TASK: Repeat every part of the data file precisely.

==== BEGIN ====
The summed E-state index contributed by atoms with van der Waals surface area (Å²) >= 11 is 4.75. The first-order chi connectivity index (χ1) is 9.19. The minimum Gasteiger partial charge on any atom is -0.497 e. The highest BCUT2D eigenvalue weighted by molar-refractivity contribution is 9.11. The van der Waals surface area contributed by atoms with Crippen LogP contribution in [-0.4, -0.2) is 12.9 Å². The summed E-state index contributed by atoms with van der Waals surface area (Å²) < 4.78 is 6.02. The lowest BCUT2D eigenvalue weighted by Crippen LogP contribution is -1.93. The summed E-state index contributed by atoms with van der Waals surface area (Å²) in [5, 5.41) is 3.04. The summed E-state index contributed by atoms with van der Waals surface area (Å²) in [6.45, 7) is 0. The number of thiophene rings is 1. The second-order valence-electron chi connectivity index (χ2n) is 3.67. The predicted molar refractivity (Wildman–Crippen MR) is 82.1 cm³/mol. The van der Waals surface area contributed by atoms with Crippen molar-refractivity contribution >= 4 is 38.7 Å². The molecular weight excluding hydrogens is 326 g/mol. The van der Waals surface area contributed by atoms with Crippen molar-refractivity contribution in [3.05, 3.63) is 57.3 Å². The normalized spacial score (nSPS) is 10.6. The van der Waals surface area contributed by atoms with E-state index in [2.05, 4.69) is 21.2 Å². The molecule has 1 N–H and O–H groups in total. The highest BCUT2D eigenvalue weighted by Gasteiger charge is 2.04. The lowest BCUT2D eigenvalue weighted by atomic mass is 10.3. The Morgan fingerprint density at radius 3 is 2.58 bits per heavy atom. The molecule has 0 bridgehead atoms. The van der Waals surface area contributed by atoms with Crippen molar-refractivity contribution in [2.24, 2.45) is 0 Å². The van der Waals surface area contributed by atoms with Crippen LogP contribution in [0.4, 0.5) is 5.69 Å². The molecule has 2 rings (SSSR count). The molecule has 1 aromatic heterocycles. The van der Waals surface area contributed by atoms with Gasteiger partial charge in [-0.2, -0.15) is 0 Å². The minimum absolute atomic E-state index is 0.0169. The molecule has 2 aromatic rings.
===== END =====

The summed E-state index contributed by atoms with van der Waals surface area (Å²) >= 11 is 4.75. The first-order chi connectivity index (χ1) is 9.19. The minimum Gasteiger partial charge on any atom is -0.497 e. The highest BCUT2D eigenvalue weighted by molar-refractivity contribution is 9.11. The van der Waals surface area contributed by atoms with Crippen LogP contribution in [-0.4, -0.2) is 12.9 Å². The summed E-state index contributed by atoms with van der Waals surface area (Å²) < 4.78 is 6.02. The lowest BCUT2D eigenvalue weighted by Crippen LogP contribution is -1.93. The summed E-state index contributed by atoms with van der Waals surface area (Å²) in [5, 5.41) is 3.04. The summed E-state index contributed by atoms with van der Waals surface area (Å²) in [6.45, 7) is 0. The number of thiophene rings is 1. The second-order valence-electron chi connectivity index (χ2n) is 3.67. The predicted molar refractivity (Wildman–Crippen MR) is 82.1 cm³/mol. The van der Waals surface area contributed by atoms with Crippen molar-refractivity contribution >= 4 is 38.7 Å². The molecular weight excluding hydrogens is 326 g/mol. The van der Waals surface area contributed by atoms with Crippen molar-refractivity contribution in [3.05, 3.63) is 57.3 Å². The normalized spacial score (nSPS) is 10.6. The van der Waals surface area contributed by atoms with E-state index in [2.05, 4.69) is 21.2 Å². The molecule has 1 N–H and O–H groups in total. The highest BCUT2D eigenvalue weighted by Gasteiger charge is 2.04. The lowest BCUT2D eigenvalue weighted by atomic mass is 10.3. The Morgan fingerprint density at radius 3 is 2.58 bits per heavy atom. The molecule has 0 bridgehead atoms. The van der Waals surface area contributed by atoms with Crippen molar-refractivity contribution in [2.24, 2.45) is 0 Å². The van der Waals surface area contributed by atoms with Crippen LogP contribution in [0.4, 0.5) is 5.69 Å². The molecule has 2 rings (SSSR count). The molecule has 1 aromatic heterocycles. The van der Waals surface area contributed by atoms with Gasteiger partial charge in [-0.2, -0.15) is 0 Å². The minimum absolute atomic E-state index is 0.0169. The molecule has 2 aromatic rings.